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Proceedings of the Provincial Court, 1678-1679
Volume 68, Preface 11   View pdf image (33K)
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INTRODUCTION

This volume, LXVIII, begins on October 8, 1678 and ends, with the end of
Liber NN of the proceedings of the Provincial Court, on October 16, 1679.
"Finis huius Iiber.", says Clerk Nicholas Painter. The jurisdiction of the
Court remains substantially as it had been. All important cases had to originate
in the Provincial Court, and minor cases might be heard there, if the Court
wanted to hear them. Cases appealed from county courts came to the Provincial
Court, whether on appeal or on writ of error. After November 1678 the person
appealing the county court decision had to give bond in double the sum from
which he was appealing to pursue the appeal and to pay the judgment, if the
Provincial Court sustained the lower court (Archives VII, 70-71). There are,
in these pages (post, 156, 244), examples of that kind of bond. As to chancery
cases, though the Court of Chancery had been set up in 1669, the same men
served in both courts, and both had the same clerk. It is, therefore, not
surprising that cases begun in one court sometimes appear later in the other
(post, 8o, 210).

In 1678 the justices of the Provincial Court were still members of the Upper
House of Assembly and of the Council, and justices of the Probate Court and
of the Chancery Court. For none of these offices did they get any salary. Most
of them, however, were wealthy holders of much land, and most of them held
some other well-paid office. In this period ten different men appeared as justices,
though nothing like all of them were present at any one session of the Court.
Philip Calvert, uncle of the Proprietary, was, besides being a justice, chancellor
and commissary general, and he held these lucrative offices until his death in
1682. As Justice of the Court, he was present at every session, and he gave
time to its other businesses. William Calvert, son of Governor Leonard, and
therefore cousin of Charles, third Lord Baltimore, was principal secretary in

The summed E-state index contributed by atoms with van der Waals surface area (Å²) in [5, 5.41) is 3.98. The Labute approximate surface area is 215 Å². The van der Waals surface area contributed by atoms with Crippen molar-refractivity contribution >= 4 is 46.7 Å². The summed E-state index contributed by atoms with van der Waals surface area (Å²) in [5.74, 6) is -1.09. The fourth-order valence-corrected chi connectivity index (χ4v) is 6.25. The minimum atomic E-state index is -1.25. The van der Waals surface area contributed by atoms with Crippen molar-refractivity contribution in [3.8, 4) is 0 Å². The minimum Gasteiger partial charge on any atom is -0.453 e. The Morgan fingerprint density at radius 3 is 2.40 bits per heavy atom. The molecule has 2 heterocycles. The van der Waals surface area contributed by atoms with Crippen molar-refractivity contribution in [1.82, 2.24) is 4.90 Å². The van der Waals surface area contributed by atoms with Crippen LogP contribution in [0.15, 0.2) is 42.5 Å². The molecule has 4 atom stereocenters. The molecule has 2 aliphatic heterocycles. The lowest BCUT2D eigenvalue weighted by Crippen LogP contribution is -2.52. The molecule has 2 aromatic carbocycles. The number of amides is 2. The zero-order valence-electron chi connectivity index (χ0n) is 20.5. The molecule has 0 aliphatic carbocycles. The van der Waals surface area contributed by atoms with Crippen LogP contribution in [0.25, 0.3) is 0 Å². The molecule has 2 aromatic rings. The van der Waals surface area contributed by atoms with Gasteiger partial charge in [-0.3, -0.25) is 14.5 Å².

addition to being justice. As secretary, he had a large and complicated revenue,
for he was keeper of the Provincial Court records and of the land records, and
he was also chief notary public. Like his uncle, Chancellor Phillip, he was present
at every sitting of the Court. Baker Brooke was surveyor general until his death
in office in March 1678/9. He attended the Court until he died. Henry Coursey,
who had been commissioned a justice in 1660 (Archives III, 394), served
regularly until 1670 (ibid. XLI, 507). At that time he disappears and does
not return to sit until 1676 (ibid. LXVI, 315), although he may well have been
held to be a member. He was made surveyor general in 1673, but, since he
lived and flourished on the Eastern Shore, he resigned his surveyorship. In
these sessions of the Provincial Court, he appears but once (post, i). He was,
at this time, giving much attention to the affairs of Kent and of Talbot County.
It was not that Coursey moved from one county to the other, but that Talbot
County was created out of Kent some time in early 1662. Like several of the
other counties, Talbot's erection was not marked by any official edict. In
April 1667 Col. Coursey was commissioned to make a treaty with the Susque-


 

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Proceedings of the Provincial Court, 1678-1679
Volume 68, Preface 11   View pdf image (33K)
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